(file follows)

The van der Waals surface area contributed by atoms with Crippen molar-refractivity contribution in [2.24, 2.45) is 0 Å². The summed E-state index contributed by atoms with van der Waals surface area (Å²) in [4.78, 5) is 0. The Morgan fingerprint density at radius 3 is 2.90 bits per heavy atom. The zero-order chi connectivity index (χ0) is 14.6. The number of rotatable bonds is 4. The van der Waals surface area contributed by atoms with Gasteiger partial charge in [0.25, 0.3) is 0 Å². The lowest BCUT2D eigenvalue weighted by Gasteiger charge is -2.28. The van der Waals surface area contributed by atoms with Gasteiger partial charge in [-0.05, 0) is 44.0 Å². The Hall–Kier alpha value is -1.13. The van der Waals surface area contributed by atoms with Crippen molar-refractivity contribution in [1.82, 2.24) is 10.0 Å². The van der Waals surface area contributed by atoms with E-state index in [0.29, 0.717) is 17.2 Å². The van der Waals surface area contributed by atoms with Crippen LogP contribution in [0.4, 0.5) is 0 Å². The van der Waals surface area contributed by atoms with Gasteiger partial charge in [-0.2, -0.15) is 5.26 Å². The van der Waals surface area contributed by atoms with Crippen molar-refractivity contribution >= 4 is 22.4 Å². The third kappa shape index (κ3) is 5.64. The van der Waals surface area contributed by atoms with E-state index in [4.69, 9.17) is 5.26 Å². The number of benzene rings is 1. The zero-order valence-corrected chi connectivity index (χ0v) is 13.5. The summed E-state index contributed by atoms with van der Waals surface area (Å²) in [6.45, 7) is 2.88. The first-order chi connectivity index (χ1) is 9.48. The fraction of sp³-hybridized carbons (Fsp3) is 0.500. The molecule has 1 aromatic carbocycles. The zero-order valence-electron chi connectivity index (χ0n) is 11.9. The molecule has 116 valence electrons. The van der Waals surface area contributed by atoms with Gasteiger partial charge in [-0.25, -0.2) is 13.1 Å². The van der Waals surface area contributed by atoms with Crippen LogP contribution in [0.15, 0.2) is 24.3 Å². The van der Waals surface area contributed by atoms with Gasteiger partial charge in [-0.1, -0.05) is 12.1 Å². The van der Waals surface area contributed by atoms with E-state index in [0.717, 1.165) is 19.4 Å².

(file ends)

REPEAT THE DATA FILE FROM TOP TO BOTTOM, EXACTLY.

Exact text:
The van der Waals surface area contributed by atoms with Crippen molar-refractivity contribution in [2.24, 2.45) is 0 Å². The summed E-state index contributed by atoms with van der Waals surface area (Å²) in [4.78, 5) is 0. The Morgan fingerprint density at radius 3 is 2.90 bits per heavy atom. The zero-order chi connectivity index (χ0) is 14.6. The number of rotatable bonds is 4. The van der Waals surface area contributed by atoms with Gasteiger partial charge in [0.25, 0.3) is 0 Å². The lowest BCUT2D eigenvalue weighted by Gasteiger charge is -2.28. The van der Waals surface area contributed by atoms with Gasteiger partial charge in [-0.05, 0) is 44.0 Å². The Hall–Kier alpha value is -1.13. The van der Waals surface area contributed by atoms with Crippen molar-refractivity contribution in [1.82, 2.24) is 10.0 Å². The van der Waals surface area contributed by atoms with E-state index in [0.29, 0.717) is 17.2 Å². The van der Waals surface area contributed by atoms with Crippen LogP contribution in [0.4, 0.5) is 0 Å². The van der Waals surface area contributed by atoms with Gasteiger partial charge in [-0.2, -0.15) is 5.26 Å². The van der Waals surface area contributed by atoms with Crippen molar-refractivity contribution >= 4 is 22.4 Å². The third kappa shape index (κ3) is 5.64. The van der Waals surface area contributed by atoms with E-state index in [4.69, 9.17) is 5.26 Å². The number of benzene rings is 1. The zero-order valence-corrected chi connectivity index (χ0v) is 13.5. The summed E-state index contributed by atoms with van der Waals surface area (Å²) in [6.45, 7) is 2.88. The first-order chi connectivity index (χ1) is 9.48. The fraction of sp³-hybridized carbons (Fsp3) is 0.500. The molecule has 1 aromatic carbocycles. The zero-order valence-electron chi connectivity index (χ0n) is 11.9. The molecule has 116 valence electrons. The van der Waals surface area contributed by atoms with Gasteiger partial charge in [-0.25, -0.2) is 13.1 Å². The van der Waals surface area contributed by atoms with Crippen LogP contribution in [0.15, 0.2) is 24.3 Å². The van der Waals surface area contributed by atoms with Gasteiger partial charge in [-0.1, -0.05) is 12.1 Å². The van der Waals surface area contributed by atoms with E-state index in [0.717, 1.165) is 19.4 Å².